Home / Markets / Commodities /  Oil prices rise ahead of key OPEC meet: 5 things to know

Global oil prices were higher today ahead of OPEC+ meeting later in the day. Oil prices rose more than $2 a barrel to $95.44 a barrel, extending Friday's gains. Analysts are divided whether the Organization of the Petroleum Exporting Countries (OPEC) and its allies, a group known as OPEC+, may decide to keep current output levels or even cut production to bolster prices, despite supplies remaining tight. India, the world's third largest importer of oil, benefits from a fall in prices as it brings down imported inflation. 

Here are 5 things investors should know

“There has been a lot of chatter about OPEC’s production cut. However the oil producer group is largely expected to keep productions steady today. Crude is also supported by concerns about Russian supply as G7 countries agreed to impose a price cap on Russian oil however major buyers India and China are not likely to join. Weighing on crude price are demand concerns as China’s virus related restrictions hamper economic activity. Crude may waver ahead of OPEC decision however demand concerns may keep pressure on prices," said Ravindra Rao, CMT, EPAT, VP- Head Commodity Research at Kotak Securities.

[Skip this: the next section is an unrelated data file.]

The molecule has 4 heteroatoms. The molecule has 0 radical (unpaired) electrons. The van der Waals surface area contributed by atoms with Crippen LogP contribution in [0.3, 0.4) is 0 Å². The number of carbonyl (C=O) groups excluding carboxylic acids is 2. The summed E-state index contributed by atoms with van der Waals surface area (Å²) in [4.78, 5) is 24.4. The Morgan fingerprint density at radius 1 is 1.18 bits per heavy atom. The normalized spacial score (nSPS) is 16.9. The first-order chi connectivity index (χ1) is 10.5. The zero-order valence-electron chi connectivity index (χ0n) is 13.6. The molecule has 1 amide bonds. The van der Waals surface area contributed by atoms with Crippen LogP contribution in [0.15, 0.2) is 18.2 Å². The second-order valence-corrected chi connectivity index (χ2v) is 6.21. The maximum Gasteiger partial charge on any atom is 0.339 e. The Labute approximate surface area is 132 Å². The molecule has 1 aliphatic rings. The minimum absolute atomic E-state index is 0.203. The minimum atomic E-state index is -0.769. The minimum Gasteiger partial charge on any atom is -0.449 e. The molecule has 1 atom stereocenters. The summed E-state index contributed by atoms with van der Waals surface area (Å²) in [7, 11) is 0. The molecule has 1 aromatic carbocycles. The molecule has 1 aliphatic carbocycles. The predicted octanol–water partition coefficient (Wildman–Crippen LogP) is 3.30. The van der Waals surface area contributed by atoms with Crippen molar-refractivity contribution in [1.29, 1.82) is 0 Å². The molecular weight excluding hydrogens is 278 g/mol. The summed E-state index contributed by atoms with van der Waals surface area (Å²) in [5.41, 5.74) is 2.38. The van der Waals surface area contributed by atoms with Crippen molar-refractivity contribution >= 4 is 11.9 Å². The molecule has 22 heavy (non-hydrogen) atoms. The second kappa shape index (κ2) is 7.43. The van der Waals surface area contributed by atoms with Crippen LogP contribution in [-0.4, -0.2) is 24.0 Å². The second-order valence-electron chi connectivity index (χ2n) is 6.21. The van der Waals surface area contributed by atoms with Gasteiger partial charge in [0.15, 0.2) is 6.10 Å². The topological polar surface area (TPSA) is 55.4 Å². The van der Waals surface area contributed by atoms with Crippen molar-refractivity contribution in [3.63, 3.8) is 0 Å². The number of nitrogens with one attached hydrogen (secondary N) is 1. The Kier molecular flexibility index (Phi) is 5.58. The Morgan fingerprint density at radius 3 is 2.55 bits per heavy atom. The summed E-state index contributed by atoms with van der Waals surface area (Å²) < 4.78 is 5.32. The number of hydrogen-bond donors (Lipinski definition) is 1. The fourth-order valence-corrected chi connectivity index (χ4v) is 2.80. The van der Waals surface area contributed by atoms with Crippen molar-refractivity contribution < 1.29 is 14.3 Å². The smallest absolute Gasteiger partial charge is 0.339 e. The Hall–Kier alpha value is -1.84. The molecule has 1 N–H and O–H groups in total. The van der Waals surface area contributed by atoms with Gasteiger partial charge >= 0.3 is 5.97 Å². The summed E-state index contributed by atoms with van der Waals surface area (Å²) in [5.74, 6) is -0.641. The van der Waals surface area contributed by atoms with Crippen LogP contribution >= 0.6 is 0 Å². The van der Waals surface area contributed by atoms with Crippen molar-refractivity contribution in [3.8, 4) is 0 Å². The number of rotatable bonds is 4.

Oil prices have fallen in the past three months, after touching multi-year highs in March, on concerns that interest rate rises and COVID-19 curbs in parts of China, the world's top crude importer, may slow global economic growth and cool oil demand. Lockdown measures in China's southern tech hub of Shenzhen, however, eased on Monday as new infections showed signs of stabilising though the city remained on high vigilance.

Russia, the world's second-largest oil producer and a key OPEC+ member, does not support a production cut at this time, and the group will likely keep its output steady when it meets on Monday, the Wall Street Journal reported on Sunday, citing unidentified people familiar with the matter.

Commodity traders will also be eying the progress of negotiations to revive the West's 2015 nuclear deal with Iran which have dragged on though an agreement could allow Tehran to increase exports and improve global supplies.

The White House on Friday rejected linking the deal with the closure of investigations by the U.N. nuclear watchdog, a day after Iran reopened the issue, according to a Western diplomat.

 

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